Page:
We all appreciate being forgiven, but forgiving others, especially when they have wounded us, feels like a different thing. Emotions get involved. We decide they need to suffer for the hurt they’ve caused, and we delay offering forgiveness, sometimes for years, decades, or forever.
Getting Even Instead of Forgiving
When we hurt, we want the person who is the source or that wound to hurt as much as we do. But the Bible provides a different perspective.
“Dear friends, never avenge yourselves. Leave that to God, for he has said that he will repay those who deserve it. Don’t take the law into your own hands” (Romans 12:19TLB).
Forgiving Those Who Don’t Ask for Forgiveness
As Jesus suffered on the cross, he asked God to forgive those who wrongly condemned him to death. Often those who offend us never ask for our forgiveness or admit any wrong-doing. Forgiving these people is perhaps the hardest. But Jesus is our example for forgiving those who don’t appear to be sorry or ask to be forgiven.
“Father, forgive them for they do not know what they are doing” (Mark 11:25 NIV).
“The one who forgives an offense seeks love, but whoever repeats a matter separates close friends” (Proverbs 17:9 NET).
While it may seem forgiving others is to their advantage, you are really the one who benefits most. Unforgiveness breeds anger, and swallowed anger results in depression. When you choose to forgive others, you give yourself a gift. Once you decide to forgive, you can move on with your life instead of stagnating in hurt and resentment, and in forgiving, you mirror a forgiving God.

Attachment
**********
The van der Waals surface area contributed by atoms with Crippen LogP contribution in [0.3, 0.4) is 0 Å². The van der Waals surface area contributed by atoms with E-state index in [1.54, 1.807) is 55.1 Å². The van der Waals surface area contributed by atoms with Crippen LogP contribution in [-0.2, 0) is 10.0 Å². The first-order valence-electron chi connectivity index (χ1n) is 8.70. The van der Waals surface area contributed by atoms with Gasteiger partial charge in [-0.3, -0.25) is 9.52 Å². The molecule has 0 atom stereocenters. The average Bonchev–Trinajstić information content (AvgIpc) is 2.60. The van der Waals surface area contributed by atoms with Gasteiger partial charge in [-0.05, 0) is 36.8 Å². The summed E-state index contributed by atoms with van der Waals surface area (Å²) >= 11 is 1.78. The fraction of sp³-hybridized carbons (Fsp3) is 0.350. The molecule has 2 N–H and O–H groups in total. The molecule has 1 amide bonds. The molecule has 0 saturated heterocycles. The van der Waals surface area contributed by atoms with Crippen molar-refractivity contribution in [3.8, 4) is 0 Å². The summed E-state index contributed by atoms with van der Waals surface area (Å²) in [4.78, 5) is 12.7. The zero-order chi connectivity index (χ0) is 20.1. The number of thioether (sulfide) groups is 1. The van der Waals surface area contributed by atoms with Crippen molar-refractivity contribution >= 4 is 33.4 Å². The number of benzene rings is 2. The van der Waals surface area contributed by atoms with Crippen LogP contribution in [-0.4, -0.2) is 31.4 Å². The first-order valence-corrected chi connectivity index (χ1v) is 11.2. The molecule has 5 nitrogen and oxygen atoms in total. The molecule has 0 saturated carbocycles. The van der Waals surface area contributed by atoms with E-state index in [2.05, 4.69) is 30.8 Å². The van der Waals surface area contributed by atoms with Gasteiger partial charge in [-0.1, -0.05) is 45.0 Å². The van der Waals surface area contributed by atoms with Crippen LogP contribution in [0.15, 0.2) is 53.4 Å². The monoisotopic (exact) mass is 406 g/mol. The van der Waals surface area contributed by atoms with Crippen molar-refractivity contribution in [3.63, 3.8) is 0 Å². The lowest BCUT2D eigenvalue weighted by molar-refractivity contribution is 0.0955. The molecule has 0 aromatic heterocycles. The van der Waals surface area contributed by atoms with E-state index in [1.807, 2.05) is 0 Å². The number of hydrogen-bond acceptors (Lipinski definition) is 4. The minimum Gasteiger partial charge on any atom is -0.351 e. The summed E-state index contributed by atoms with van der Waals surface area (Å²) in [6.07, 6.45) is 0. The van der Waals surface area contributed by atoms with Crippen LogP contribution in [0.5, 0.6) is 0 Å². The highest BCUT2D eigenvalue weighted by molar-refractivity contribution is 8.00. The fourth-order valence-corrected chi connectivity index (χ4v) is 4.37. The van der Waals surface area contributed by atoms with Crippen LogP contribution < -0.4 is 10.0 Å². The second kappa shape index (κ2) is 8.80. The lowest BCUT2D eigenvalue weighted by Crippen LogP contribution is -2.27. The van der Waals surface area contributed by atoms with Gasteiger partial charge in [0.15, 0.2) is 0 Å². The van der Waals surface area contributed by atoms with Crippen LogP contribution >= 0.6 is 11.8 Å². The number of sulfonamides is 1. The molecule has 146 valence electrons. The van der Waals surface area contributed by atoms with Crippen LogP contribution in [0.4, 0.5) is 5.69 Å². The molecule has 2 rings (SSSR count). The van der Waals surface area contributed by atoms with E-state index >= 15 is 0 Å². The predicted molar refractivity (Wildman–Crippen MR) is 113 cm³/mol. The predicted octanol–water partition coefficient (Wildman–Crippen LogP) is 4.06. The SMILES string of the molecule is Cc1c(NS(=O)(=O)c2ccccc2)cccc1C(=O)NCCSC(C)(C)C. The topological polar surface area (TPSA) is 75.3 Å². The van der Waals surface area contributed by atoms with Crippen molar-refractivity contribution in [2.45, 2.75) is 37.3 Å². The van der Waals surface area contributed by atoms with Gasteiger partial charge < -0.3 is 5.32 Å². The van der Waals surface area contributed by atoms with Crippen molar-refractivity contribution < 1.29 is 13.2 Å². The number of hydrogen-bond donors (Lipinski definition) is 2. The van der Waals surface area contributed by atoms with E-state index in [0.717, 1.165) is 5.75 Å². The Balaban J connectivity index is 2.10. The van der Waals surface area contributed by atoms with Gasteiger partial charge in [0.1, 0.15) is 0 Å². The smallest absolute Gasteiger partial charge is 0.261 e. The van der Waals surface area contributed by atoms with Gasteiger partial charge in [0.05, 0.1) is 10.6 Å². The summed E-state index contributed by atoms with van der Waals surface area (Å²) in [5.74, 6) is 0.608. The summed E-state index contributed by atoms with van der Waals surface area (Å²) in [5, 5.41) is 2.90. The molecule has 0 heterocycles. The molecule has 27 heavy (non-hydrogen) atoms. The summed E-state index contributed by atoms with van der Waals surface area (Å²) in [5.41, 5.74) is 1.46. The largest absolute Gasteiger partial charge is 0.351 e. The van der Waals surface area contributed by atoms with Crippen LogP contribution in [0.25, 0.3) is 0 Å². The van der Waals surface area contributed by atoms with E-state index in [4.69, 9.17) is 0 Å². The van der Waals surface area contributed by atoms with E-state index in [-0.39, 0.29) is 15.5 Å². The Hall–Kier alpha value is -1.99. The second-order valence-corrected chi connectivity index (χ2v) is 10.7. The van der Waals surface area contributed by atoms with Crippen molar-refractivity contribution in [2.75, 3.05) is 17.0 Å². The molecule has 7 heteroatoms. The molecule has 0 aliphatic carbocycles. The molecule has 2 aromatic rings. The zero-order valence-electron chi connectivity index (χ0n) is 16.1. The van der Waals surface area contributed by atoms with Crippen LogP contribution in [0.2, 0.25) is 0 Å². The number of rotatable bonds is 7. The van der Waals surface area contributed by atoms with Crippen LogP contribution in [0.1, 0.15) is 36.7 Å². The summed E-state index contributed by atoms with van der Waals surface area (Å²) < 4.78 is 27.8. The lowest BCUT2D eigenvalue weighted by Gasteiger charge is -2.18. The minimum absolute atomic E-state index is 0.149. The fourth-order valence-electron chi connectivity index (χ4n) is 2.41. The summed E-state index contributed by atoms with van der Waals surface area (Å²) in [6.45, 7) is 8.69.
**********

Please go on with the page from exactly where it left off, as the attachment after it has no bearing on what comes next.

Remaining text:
“If you forgive those who sin against you, your heavenly Father will forgive you. But if you refuse to forgive others, your Father will not forgive your sins” (Matthew 6: 14-15 NLT).
“Make allowance for each other’s faults, and forgive anyone who offends you. Remember, the Lord forgave you, so you must forgive others” (Colossians 3:13 NLT).
“Be kind and compassionate to one another, forgiving each other, just as in Christ God forgave you” (Ephesians 4:32 NIV).
Asking for Forgiveness
It’s easier to recognize sin in others, than to see it in ourselves. Pride gets in the way, and often, we make excuses for our actions. But the Bible tells us unconfessed sin and unforgiveness block our relationship with God.
“Therefore, if you are offering your gift at the altar and there remember that your brother or sister has something against you, leave your gift there in front of the altar. First go and be reconciled to them; then come and offer your gift” (Matthew 5:23-24 NIV).
“If we confess our sins, he is faithful and just to forgive us our sins, and to cleanse us from all unrighteousness” (1 John 1:9 KJV).
“If my people, who are called by my name, will humble themselves and pray and seek my face and turn from their wicked ways, then I will hear from heaven, and I will forgive their sin and will heal their land” (2 Chronicles 7:14 NIV).
“In him we have redemption through his blood, the forgiveness of sins, in accordance with the riches of God’s grace” (Ephesians 1:7 NIV).
“Therefore, my friends, I want you to know that through Jesus the forgiveness of sins is proclaimed to you” (Acts 13:38 NIV).
“The Lord our God is merciful and forgiving, even though we have rebelled against him” (Daniel 9:9 NIV).
“O Lord, you are so good and kind, so ready to forgive, so full of mercy for all who ask your aid” (Psalm 86:5 TLB).
Copyright 2016 Candy Arrington. Used by permission.